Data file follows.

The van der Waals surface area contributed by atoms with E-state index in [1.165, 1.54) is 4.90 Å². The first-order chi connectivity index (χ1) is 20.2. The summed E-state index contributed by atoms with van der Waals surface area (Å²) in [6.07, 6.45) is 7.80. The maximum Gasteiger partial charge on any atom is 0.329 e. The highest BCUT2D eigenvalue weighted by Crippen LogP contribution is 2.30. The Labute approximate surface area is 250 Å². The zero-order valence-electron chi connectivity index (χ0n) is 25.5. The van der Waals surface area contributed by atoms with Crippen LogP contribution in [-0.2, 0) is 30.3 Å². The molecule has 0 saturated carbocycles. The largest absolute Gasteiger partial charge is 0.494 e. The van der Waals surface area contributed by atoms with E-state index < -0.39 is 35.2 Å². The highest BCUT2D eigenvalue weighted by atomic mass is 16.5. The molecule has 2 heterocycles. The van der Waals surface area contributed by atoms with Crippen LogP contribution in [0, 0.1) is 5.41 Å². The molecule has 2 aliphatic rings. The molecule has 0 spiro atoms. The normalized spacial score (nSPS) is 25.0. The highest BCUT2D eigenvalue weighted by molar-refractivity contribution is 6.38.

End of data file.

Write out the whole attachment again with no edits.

The van der Waals surface area contributed by atoms with E-state index in [1.165, 1.54) is 4.90 Å². The first-order chi connectivity index (χ1) is 20.2. The summed E-state index contributed by atoms with van der Waals surface area (Å²) in [6.07, 6.45) is 7.80. The maximum Gasteiger partial charge on any atom is 0.329 e. The highest BCUT2D eigenvalue weighted by Crippen LogP contribution is 2.30. The Labute approximate surface area is 250 Å². The zero-order valence-electron chi connectivity index (χ0n) is 25.5. The van der Waals surface area contributed by atoms with Crippen LogP contribution in [-0.2, 0) is 30.3 Å². The molecule has 0 saturated carbocycles. The largest absolute Gasteiger partial charge is 0.494 e. The van der Waals surface area contributed by atoms with E-state index < -0.39 is 35.2 Å². The highest BCUT2D eigenvalue weighted by atomic mass is 16.5. The molecule has 2 heterocycles. The van der Waals surface area contributed by atoms with Crippen LogP contribution in [0, 0.1) is 5.41 Å². The molecule has 2 aliphatic rings. The molecule has 0 spiro atoms. The normalized spacial score (nSPS) is 25.0. The highest BCUT2D eigenvalue weighted by molar-refractivity contribution is 6.38.